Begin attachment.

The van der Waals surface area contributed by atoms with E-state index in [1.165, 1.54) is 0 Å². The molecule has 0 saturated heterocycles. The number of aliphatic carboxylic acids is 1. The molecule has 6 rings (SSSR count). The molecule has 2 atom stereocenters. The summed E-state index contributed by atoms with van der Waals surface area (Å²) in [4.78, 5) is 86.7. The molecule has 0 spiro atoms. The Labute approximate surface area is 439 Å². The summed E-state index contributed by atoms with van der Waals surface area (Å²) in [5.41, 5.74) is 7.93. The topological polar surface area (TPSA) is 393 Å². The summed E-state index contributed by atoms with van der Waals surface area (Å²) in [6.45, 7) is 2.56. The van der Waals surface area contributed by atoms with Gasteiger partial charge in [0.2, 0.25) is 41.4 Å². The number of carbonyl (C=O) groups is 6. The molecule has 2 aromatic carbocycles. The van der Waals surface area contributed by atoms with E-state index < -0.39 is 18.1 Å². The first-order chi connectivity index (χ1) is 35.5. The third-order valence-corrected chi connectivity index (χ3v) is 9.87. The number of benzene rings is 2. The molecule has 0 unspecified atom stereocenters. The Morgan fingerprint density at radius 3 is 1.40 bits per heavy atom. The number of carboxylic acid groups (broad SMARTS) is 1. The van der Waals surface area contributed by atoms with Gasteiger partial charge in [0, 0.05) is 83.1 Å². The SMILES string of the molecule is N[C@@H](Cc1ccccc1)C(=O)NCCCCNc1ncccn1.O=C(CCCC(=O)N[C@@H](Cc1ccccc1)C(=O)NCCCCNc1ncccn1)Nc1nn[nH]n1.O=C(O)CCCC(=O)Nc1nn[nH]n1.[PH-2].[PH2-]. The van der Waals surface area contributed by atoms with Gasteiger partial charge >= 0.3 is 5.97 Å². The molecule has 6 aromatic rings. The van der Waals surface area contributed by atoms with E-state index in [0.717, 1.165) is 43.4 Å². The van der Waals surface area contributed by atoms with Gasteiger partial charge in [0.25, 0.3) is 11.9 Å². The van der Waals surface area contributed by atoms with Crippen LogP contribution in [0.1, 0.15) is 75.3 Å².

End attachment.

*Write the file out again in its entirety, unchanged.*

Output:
The van der Waals surface area contributed by atoms with E-state index in [1.165, 1.54) is 0 Å². The molecule has 0 saturated heterocycles. The number of aliphatic carboxylic acids is 1. The molecule has 6 rings (SSSR count). The molecule has 2 atom stereocenters. The summed E-state index contributed by atoms with van der Waals surface area (Å²) in [4.78, 5) is 86.7. The molecule has 0 spiro atoms. The Labute approximate surface area is 439 Å². The summed E-state index contributed by atoms with van der Waals surface area (Å²) in [5.41, 5.74) is 7.93. The topological polar surface area (TPSA) is 393 Å². The summed E-state index contributed by atoms with van der Waals surface area (Å²) in [6.45, 7) is 2.56. The van der Waals surface area contributed by atoms with Gasteiger partial charge in [0.2, 0.25) is 41.4 Å². The number of carbonyl (C=O) groups is 6. The molecule has 2 aromatic carbocycles. The van der Waals surface area contributed by atoms with E-state index < -0.39 is 18.1 Å². The first-order chi connectivity index (χ1) is 35.5. The third-order valence-corrected chi connectivity index (χ3v) is 9.87. The number of benzene rings is 2. The molecule has 0 unspecified atom stereocenters. The Morgan fingerprint density at radius 3 is 1.40 bits per heavy atom. The number of carboxylic acid groups (broad SMARTS) is 1. The van der Waals surface area contributed by atoms with Gasteiger partial charge in [0, 0.05) is 83.1 Å². The SMILES string of the molecule is N[C@@H](Cc1ccccc1)C(=O)NCCCCNc1ncccn1.O=C(CCCC(=O)N[C@@H](Cc1ccccc1)C(=O)NCCCCNc1ncccn1)Nc1nn[nH]n1.O=C(O)CCCC(=O)Nc1nn[nH]n1.[PH-2].[PH2-]. The van der Waals surface area contributed by atoms with Gasteiger partial charge >= 0.3 is 5.97 Å². The molecule has 6 aromatic rings. The van der Waals surface area contributed by atoms with E-state index in [0.717, 1.165) is 43.4 Å². The van der Waals surface area contributed by atoms with Gasteiger partial charge in [0.25, 0.3) is 11.9 Å². The van der Waals surface area contributed by atoms with Crippen LogP contribution in [0.1, 0.15) is 75.3 Å².